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C. Mitsch, M. Bolz, K. Kriechbaum, S. Prager, C. Treu, G.-G. Deak, U. Schmidt-Erfurth; The 2 Zones of Retinal Laser Lesions: Correlating 3 Imaging Techniques to Spectral Domain Optical Coherence Tomography in Visualizing Morphologic Characteristics After Panretinal Laser Treatment. Invest. Ophthalmol. Vis. Sci. 2010;51(13):5066.
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To correlate intra-retinal in vivo morphologic changes in spectral domain optical coherence tomography (SD OCT) to infrared, fundus photographic and fluorescein angiographic (FA) findings 3 months following panretinal photocoagulation (PRP).
Twelve consecutive patients with proliferative diabetic retinopathy received panretinal laser treatment using the PASCAL© laser system (Optimedica). At month 3, during a same day examination, infrared fundus imaging, color fundus photography, biomicroscopy and fluorescein angiography were performed. Additionally, all patients were scanned using Spectralis© OCT (Heidelberg Engineering©) and results correlated.
At month 3, in biomicroscopy all laser burns appeared as clearly demarcated white lesions with distinct borders showing central pigmentation. In infrared imaging, in each laser lesion two characteristic zones could be identified, a central dense, white disc and a surrounding dark halo. In FA, similar patterns were found, i.e. a central dark disc surrounded by a hyperfluorescent ring. In fundus photography again each laser lesion consisted of a central pigmented disc surrounded by a greyish ring. SD OCT revealed these 2 zones to be morphologically different structures. The inner disc was found to be the remnants of coagulated retinal pigment epithelial and photo receptor cells. The surrounding disc was caused by an area of photo receptor atrophy with obviously healthy retinal pigment epithelium. There was a direct correlation between the greatest linear diameter of the atrophic ring and of the coagulated disc.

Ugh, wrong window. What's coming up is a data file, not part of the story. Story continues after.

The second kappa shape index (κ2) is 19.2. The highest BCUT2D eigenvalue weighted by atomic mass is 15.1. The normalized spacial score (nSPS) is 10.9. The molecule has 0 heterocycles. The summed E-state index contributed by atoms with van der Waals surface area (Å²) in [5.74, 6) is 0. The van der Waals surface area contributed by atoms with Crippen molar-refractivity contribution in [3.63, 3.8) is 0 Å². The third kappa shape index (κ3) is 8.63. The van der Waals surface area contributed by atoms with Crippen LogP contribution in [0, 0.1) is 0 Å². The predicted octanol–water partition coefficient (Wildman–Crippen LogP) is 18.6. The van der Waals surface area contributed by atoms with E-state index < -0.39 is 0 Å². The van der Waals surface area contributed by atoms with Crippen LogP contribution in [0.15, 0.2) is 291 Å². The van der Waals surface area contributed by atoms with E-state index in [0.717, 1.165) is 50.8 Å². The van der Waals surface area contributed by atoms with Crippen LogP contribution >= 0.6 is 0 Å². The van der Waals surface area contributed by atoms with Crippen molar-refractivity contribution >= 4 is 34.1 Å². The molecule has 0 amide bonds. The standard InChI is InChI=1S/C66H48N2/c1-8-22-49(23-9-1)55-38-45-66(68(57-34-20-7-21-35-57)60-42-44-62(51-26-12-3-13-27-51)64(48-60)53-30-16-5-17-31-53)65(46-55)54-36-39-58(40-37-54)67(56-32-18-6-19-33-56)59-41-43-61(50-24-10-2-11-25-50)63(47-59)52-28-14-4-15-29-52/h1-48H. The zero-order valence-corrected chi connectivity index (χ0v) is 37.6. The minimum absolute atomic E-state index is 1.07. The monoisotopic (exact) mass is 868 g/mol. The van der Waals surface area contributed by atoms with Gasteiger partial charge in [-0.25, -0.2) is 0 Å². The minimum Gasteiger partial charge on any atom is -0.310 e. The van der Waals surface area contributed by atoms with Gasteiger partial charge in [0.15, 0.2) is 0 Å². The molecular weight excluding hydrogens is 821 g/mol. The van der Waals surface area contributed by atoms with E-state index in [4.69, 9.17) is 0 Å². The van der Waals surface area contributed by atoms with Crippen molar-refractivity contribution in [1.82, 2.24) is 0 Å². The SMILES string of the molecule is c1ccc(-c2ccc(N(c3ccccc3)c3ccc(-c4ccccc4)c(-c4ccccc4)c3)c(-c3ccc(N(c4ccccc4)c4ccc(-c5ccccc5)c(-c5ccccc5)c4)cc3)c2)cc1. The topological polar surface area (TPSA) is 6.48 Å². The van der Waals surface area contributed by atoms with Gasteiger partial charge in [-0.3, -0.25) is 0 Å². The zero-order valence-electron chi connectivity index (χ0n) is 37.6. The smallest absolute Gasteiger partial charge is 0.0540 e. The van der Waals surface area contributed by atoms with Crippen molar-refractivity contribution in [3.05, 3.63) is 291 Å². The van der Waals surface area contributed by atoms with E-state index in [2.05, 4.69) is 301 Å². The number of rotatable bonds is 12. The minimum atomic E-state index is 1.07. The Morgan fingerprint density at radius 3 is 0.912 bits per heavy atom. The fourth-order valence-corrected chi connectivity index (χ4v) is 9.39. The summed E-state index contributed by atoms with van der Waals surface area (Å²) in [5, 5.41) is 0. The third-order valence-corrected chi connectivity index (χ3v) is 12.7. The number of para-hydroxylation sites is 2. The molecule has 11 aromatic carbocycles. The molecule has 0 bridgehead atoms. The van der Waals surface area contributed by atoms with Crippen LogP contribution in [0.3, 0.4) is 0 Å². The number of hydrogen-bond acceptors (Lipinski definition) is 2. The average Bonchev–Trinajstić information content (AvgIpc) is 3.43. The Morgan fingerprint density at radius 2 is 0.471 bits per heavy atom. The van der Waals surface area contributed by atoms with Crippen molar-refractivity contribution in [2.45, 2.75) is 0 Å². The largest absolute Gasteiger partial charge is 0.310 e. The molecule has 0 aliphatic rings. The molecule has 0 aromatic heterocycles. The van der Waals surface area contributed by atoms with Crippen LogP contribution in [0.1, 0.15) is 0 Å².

Each retinal laser lesion consists of two morphologic different zones: A central disc of coagulated cell remnants or migrating RPE cells and a surrounding ring of photo receptor atrophy. Even if these characteristics can be visualized with all investigated imaging techniques, only spectral domain OCT revealed the morphologic details causing this characteristic appearance.
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